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Sweeping Up
Crews complete a three-week cleanup of Lowell Point Road after major landslides
By Rachael Kvapil

n Alaska, there are two types of communities: those that are road accessible and those that aren’t. Of the other forty-nine states, Hawaii is the only one familiar with this situation. Yet, even road-accessible communities in Alaska face natural disasters that temporarily turn them into remote communities, as it did when a significant landslide created a three-week traffic closure for an area south of Seward. To reopen the road quickly, multiple companies pulled together to remediate the landslide and keep people moving.

Landslides along Lowell Point Road are not unusual. Cole Petersen, owner/operator of Associated General Contractors of Alaska member company Metco Alaska, LLC, says football-sized rocks frequently come down in small batches off Bear Mountain; however, nothing indicated the mountain would produce a major slide like it did on May 7.

An estimated 80,000 cubic yards of dirt, rocks, and trees that measured approximately 300 feet wide buried the road that day, cutting off 200 residents from the main part of town. Petersen says he met with Seward City Public Works officials immediately after the slide to assess the situation. There he quickly realized the magnitude of the problem.

“I knew I was over my head equipment-wise the moment I saw it,” says Petersen.

Luckily, Harris Sand and Gravel, Inc. was working on a boat launch project in town. Petersen says Bill Harris, the company president, contacted him to say he had a Hitachi 870 large excavator available for immediate use. Another AGC of Alaska member company, Drake Construction, Inc., also freed up an excavator to loan operators so remediation could get underway.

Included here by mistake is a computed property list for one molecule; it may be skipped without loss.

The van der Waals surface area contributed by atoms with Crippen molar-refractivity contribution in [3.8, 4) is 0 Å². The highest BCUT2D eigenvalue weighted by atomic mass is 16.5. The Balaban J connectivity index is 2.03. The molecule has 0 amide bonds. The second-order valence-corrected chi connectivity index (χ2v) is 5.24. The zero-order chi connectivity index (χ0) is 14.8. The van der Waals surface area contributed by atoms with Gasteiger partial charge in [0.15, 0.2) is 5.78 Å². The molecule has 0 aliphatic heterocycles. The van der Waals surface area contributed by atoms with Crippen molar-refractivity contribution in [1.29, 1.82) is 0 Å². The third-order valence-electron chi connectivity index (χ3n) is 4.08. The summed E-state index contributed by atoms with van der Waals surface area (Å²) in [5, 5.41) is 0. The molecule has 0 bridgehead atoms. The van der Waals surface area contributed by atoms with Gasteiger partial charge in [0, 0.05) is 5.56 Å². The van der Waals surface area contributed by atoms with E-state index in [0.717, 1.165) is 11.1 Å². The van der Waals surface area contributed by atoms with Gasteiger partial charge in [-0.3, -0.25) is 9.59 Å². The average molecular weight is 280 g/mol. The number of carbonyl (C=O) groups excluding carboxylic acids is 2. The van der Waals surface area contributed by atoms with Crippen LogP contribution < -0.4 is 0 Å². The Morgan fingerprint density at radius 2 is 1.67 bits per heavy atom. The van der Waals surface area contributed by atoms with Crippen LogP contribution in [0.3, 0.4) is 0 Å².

a clean up crew works on a landslide area
two crew members are held by cable as they clean up along the mountainside

Crews from Advanced Blasting Services, LLC set explosives and scaled down the mountainside to remove trees and loosen large rocks that would most likely fall in the near future. Billy Russo, president of Advanced Blasting, says approximately 900 pounds of explosives were used during the project.

two clean up crew members stand among many rocks and boulders
“A lot of things fell into place for the city and residents,” says Petersen.

Petersen says cleanup proved challenging. Between the pile of debris and Resurrection Bay running along the roadside, safely moving material required creating a ramp to the top of the slide, where a crew could work its way down. As an extra safety precaution, they maintained a trench between the excavator and the mountainside for additional debris to fall into. A City of Seward press release issued on May 10th stated the area of greatest concern was the space between a 2020 landslide and the 2022 slide, where a state geologist identified a large crack in the landscape. City officials who visited the site observed regular and continual shedding of debris from the top southerly portion of the slide area.